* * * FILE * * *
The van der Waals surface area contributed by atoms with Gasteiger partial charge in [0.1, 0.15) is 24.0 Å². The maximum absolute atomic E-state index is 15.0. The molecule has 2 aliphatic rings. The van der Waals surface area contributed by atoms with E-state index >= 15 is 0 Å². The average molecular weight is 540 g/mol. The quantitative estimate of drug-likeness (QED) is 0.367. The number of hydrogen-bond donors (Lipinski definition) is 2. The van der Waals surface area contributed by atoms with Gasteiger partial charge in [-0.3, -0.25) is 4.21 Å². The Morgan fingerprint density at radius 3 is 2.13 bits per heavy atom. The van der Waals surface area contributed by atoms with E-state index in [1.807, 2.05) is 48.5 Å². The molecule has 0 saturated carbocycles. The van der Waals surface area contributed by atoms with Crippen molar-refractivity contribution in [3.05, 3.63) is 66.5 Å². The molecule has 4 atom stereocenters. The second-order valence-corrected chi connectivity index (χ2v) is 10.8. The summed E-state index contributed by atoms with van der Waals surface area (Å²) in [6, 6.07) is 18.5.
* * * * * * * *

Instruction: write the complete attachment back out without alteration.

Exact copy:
The van der Waals surface area contributed by atoms with Gasteiger partial charge in [0.1, 0.15) is 24.0 Å². The maximum absolute atomic E-state index is 15.0. The molecule has 2 aliphatic rings. The van der Waals surface area contributed by atoms with E-state index >= 15 is 0 Å². The average molecular weight is 540 g/mol. The quantitative estimate of drug-likeness (QED) is 0.367. The number of hydrogen-bond donors (Lipinski definition) is 2. The van der Waals surface area contributed by atoms with Gasteiger partial charge in [-0.3, -0.25) is 4.21 Å². The Morgan fingerprint density at radius 3 is 2.13 bits per heavy atom. The van der Waals surface area contributed by atoms with E-state index in [1.807, 2.05) is 48.5 Å². The molecule has 0 saturated carbocycles. The van der Waals surface area contributed by atoms with Crippen molar-refractivity contribution in [3.05, 3.63) is 66.5 Å². The molecule has 4 atom stereocenters. The second-order valence-corrected chi connectivity index (χ2v) is 10.8. The summed E-state index contributed by atoms with van der Waals surface area (Å²) in [6, 6.07) is 18.5.